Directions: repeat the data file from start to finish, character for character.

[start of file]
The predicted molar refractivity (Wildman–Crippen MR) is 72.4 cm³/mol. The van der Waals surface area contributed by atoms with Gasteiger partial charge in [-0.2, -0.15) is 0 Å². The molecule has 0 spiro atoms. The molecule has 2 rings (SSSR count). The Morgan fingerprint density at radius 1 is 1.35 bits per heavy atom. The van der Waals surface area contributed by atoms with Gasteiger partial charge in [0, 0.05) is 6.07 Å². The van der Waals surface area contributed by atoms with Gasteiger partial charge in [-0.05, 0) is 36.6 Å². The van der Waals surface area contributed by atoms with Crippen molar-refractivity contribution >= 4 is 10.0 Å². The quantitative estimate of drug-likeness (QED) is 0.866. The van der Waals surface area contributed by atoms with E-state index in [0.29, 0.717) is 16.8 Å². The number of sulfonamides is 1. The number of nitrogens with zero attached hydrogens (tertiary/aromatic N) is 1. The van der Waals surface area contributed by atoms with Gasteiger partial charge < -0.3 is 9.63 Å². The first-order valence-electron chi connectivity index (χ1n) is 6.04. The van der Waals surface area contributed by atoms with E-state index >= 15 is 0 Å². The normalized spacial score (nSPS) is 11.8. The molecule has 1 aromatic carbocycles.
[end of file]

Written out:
The predicted molar refractivity (Wildman–Crippen MR) is 72.4 cm³/mol. The van der Waals surface area contributed by atoms with Gasteiger partial charge in [-0.2, -0.15) is 0 Å². The molecule has 0 spiro atoms. The molecule has 2 rings (SSSR count). The Morgan fingerprint density at radius 1 is 1.35 bits per heavy atom. The van der Waals surface area contributed by atoms with Gasteiger partial charge in [0, 0.05) is 6.07 Å². The van der Waals surface area contributed by atoms with Gasteiger partial charge in [-0.05, 0) is 36.6 Å². The van der Waals surface area contributed by atoms with Crippen molar-refractivity contribution >= 4 is 10.0 Å². The quantitative estimate of drug-likeness (QED) is 0.866. The van der Waals surface area contributed by atoms with E-state index in [0.29, 0.717) is 16.8 Å². The number of sulfonamides is 1. The number of nitrogens with zero attached hydrogens (tertiary/aromatic N) is 1. The van der Waals surface area contributed by atoms with Gasteiger partial charge < -0.3 is 9.63 Å². The first-order valence-electron chi connectivity index (χ1n) is 6.04. The van der Waals surface area contributed by atoms with E-state index >= 15 is 0 Å². The normalized spacial score (nSPS) is 11.8. The molecule has 1 aromatic carbocycles.